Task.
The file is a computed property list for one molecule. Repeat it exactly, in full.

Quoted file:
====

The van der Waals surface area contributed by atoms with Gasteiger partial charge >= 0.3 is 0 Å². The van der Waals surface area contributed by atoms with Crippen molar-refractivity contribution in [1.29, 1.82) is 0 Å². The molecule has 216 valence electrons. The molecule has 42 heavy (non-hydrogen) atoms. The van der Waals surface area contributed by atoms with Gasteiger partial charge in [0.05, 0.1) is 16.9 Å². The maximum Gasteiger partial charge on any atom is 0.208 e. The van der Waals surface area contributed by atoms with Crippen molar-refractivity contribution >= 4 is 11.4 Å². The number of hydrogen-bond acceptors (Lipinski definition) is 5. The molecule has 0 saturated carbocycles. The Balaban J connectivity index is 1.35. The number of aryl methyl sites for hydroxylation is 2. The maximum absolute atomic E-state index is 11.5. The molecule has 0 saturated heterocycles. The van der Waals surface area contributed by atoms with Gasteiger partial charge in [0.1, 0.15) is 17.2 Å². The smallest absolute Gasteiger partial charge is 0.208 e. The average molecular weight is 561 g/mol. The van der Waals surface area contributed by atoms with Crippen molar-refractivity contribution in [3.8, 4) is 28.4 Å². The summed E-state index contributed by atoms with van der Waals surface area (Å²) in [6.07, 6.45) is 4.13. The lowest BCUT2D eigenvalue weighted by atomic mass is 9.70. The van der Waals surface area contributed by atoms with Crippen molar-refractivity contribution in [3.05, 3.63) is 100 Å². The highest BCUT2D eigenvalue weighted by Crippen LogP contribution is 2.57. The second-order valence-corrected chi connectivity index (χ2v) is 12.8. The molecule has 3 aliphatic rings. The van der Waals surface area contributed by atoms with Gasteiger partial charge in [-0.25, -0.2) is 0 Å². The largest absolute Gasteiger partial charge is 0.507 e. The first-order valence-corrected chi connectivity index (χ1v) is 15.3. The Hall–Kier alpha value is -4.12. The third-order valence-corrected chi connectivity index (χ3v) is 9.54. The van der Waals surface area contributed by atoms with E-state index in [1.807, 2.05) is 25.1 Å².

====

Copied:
The van der Waals surface area contributed by atoms with Gasteiger partial charge >= 0.3 is 0 Å². The van der Waals surface area contributed by atoms with Crippen molar-refractivity contribution in [1.29, 1.82) is 0 Å². The molecule has 216 valence electrons. The molecule has 42 heavy (non-hydrogen) atoms. The van der Waals surface area contributed by atoms with Gasteiger partial charge in [0.05, 0.1) is 16.9 Å². The maximum Gasteiger partial charge on any atom is 0.208 e. The van der Waals surface area contributed by atoms with Crippen molar-refractivity contribution >= 4 is 11.4 Å². The number of hydrogen-bond acceptors (Lipinski definition) is 5. The molecule has 0 saturated carbocycles. The Balaban J connectivity index is 1.35. The number of aryl methyl sites for hydroxylation is 2. The maximum absolute atomic E-state index is 11.5. The molecule has 0 saturated heterocycles. The van der Waals surface area contributed by atoms with Gasteiger partial charge in [0.1, 0.15) is 17.2 Å². The smallest absolute Gasteiger partial charge is 0.208 e. The average molecular weight is 561 g/mol. The van der Waals surface area contributed by atoms with Crippen molar-refractivity contribution in [3.8, 4) is 28.4 Å². The summed E-state index contributed by atoms with van der Waals surface area (Å²) in [6.07, 6.45) is 4.13. The lowest BCUT2D eigenvalue weighted by atomic mass is 9.70. The van der Waals surface area contributed by atoms with Crippen molar-refractivity contribution in [3.05, 3.63) is 100 Å². The highest BCUT2D eigenvalue weighted by Crippen LogP contribution is 2.57. The second-order valence-corrected chi connectivity index (χ2v) is 12.8. The molecule has 3 aliphatic rings. The van der Waals surface area contributed by atoms with Gasteiger partial charge in [-0.25, -0.2) is 0 Å². The largest absolute Gasteiger partial charge is 0.507 e. The first-order valence-corrected chi connectivity index (χ1v) is 15.3. The Hall–Kier alpha value is -4.12. The third-order valence-corrected chi connectivity index (χ3v) is 9.54. The van der Waals surface area contributed by atoms with E-state index in [1.807, 2.05) is 25.1 Å².